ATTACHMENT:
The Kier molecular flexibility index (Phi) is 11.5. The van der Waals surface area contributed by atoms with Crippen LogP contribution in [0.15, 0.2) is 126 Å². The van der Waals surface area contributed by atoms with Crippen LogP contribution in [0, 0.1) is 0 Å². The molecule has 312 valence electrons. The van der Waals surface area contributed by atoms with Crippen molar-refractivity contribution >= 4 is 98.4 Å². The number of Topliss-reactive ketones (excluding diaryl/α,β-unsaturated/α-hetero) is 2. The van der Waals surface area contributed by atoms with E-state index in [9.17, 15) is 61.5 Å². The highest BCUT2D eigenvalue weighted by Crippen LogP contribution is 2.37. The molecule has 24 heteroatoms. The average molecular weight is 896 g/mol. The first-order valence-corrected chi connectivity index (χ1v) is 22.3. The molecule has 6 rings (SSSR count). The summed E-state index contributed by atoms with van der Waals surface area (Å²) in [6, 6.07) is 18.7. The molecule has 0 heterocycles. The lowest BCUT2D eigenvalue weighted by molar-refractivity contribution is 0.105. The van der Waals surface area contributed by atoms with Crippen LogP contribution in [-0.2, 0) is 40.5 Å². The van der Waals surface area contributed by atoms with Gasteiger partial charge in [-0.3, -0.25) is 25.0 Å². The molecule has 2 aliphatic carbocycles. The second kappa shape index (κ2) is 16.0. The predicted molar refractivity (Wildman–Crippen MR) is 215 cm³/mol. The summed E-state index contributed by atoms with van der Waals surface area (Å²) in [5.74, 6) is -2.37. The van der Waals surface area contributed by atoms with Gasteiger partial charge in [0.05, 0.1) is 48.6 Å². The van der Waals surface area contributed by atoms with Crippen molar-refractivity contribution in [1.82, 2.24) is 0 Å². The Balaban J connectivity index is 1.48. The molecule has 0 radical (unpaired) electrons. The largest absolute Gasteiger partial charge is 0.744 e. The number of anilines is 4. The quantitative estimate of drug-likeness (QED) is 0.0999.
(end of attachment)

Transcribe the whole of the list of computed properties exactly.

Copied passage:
The Kier molecular flexibility index (Phi) is 11.5. The van der Waals surface area contributed by atoms with Crippen LogP contribution in [0.15, 0.2) is 126 Å². The van der Waals surface area contributed by atoms with Crippen LogP contribution in [0, 0.1) is 0 Å². The molecule has 312 valence electrons. The van der Waals surface area contributed by atoms with Crippen molar-refractivity contribution >= 4 is 98.4 Å². The number of Topliss-reactive ketones (excluding diaryl/α,β-unsaturated/α-hetero) is 2. The van der Waals surface area contributed by atoms with E-state index in [9.17, 15) is 61.5 Å². The highest BCUT2D eigenvalue weighted by Crippen LogP contribution is 2.37. The molecule has 24 heteroatoms. The average molecular weight is 896 g/mol. The first-order valence-corrected chi connectivity index (χ1v) is 22.3. The molecule has 6 rings (SSSR count). The summed E-state index contributed by atoms with van der Waals surface area (Å²) in [6, 6.07) is 18.7. The molecule has 0 heterocycles. The lowest BCUT2D eigenvalue weighted by molar-refractivity contribution is 0.105. The van der Waals surface area contributed by atoms with Crippen LogP contribution in [-0.2, 0) is 40.5 Å². The van der Waals surface area contributed by atoms with Gasteiger partial charge in [-0.3, -0.25) is 25.0 Å². The molecule has 2 aliphatic carbocycles. The second kappa shape index (κ2) is 16.0. The predicted molar refractivity (Wildman–Crippen MR) is 215 cm³/mol. The summed E-state index contributed by atoms with van der Waals surface area (Å²) in [5.74, 6) is -2.37. The van der Waals surface area contributed by atoms with Gasteiger partial charge in [0.05, 0.1) is 48.6 Å². The van der Waals surface area contributed by atoms with Crippen molar-refractivity contribution in [1.82, 2.24) is 0 Å². The Balaban J connectivity index is 1.48. The molecule has 0 radical (unpaired) electrons. The largest absolute Gasteiger partial charge is 0.744 e. The number of anilines is 4. The quantitative estimate of drug-likeness (QED) is 0.0999.